Inflation and labour market make financial markets volatile
Last week in the markets was characterised by sudden changes in mood. Concerns about the protests in China soon gave way to Fed Governor Powell’s words, who was hopeful about a soft landing for the US economy. Eurozone inflation data further suggested a slowdown in the pace of interest rate rises, while US labour market data finally brought everyone back down to earth: the road to the Fed’s pivot is still a long one.
Despite this volatility, the financial markets confirmed the trends of the moment, with a clear recovery in the bond segment and the main stock markets holding up. Let’s take a look at some data from our analysis.
In the past week, 74% of the instruments and indices used for our analyses showed a positive variation. Analysing by macroclass, 69% of the equity instruments and indices recorded a positive weekly variation. 94% of the bond instruments and 83% of the other asset classes used for our analysis.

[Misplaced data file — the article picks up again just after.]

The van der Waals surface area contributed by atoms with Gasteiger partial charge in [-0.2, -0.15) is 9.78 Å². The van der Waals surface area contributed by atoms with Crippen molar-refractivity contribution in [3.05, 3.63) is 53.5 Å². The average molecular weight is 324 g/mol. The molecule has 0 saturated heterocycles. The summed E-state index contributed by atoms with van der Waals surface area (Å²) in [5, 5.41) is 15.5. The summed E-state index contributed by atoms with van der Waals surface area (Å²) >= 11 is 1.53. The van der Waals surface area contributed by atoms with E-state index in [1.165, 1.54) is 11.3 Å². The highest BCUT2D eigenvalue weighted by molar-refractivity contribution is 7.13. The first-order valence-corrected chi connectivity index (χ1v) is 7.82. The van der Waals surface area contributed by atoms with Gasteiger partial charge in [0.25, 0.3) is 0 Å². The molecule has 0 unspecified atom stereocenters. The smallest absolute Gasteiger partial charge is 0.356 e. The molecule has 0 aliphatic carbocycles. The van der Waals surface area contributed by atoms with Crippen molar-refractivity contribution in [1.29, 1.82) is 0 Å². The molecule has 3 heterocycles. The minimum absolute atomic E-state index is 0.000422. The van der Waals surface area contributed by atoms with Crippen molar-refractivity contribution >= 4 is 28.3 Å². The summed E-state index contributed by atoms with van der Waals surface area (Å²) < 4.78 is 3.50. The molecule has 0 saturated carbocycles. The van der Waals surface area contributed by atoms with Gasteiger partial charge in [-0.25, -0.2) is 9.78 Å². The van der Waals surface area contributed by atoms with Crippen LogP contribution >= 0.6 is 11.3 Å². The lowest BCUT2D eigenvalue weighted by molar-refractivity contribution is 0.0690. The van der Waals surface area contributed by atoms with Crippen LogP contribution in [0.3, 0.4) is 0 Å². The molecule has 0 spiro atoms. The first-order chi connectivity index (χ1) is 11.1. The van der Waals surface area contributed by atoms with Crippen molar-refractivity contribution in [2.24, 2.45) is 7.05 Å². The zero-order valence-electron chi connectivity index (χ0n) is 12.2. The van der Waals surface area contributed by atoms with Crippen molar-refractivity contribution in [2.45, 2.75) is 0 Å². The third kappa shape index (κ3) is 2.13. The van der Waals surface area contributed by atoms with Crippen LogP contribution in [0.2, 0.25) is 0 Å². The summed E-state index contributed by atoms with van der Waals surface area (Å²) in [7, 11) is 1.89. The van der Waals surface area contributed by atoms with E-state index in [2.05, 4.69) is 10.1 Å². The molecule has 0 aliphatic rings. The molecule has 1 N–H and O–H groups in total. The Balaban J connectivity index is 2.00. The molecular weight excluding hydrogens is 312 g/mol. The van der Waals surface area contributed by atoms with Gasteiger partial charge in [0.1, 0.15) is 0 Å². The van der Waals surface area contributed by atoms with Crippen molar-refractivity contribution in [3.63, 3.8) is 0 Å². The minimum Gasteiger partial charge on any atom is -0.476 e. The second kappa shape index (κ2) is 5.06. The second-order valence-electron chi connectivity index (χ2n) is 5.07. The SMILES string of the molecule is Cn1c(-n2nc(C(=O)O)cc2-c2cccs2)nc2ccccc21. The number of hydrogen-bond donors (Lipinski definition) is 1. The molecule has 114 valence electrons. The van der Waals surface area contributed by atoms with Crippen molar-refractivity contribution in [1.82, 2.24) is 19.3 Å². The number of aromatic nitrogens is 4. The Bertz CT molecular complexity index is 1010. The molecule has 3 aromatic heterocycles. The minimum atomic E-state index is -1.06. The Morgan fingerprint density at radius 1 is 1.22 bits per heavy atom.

Improving valuations in the past week accounted for 18% of the total. The previous week, valuations that had been adjusted upwards were 9% of the total.
Amongst equity-related analyses, improving valuations accounted for 13% of the total. Mixed signals on inflation and the labour market weighed on the performance.
In the bond analysis, 44% of all evaluations improved. A sign that the bond sector continues to show signs of improvement.
Analyses of other asset classes saw 35% of the total for improving valuations. Analyses relating to commodities, currencies and sentiment fell into this category.
Of the valuations, 17 per cent were above average in the short term. 44% were above the long-term average of valuations. Last week it was 13% and 39% respectively.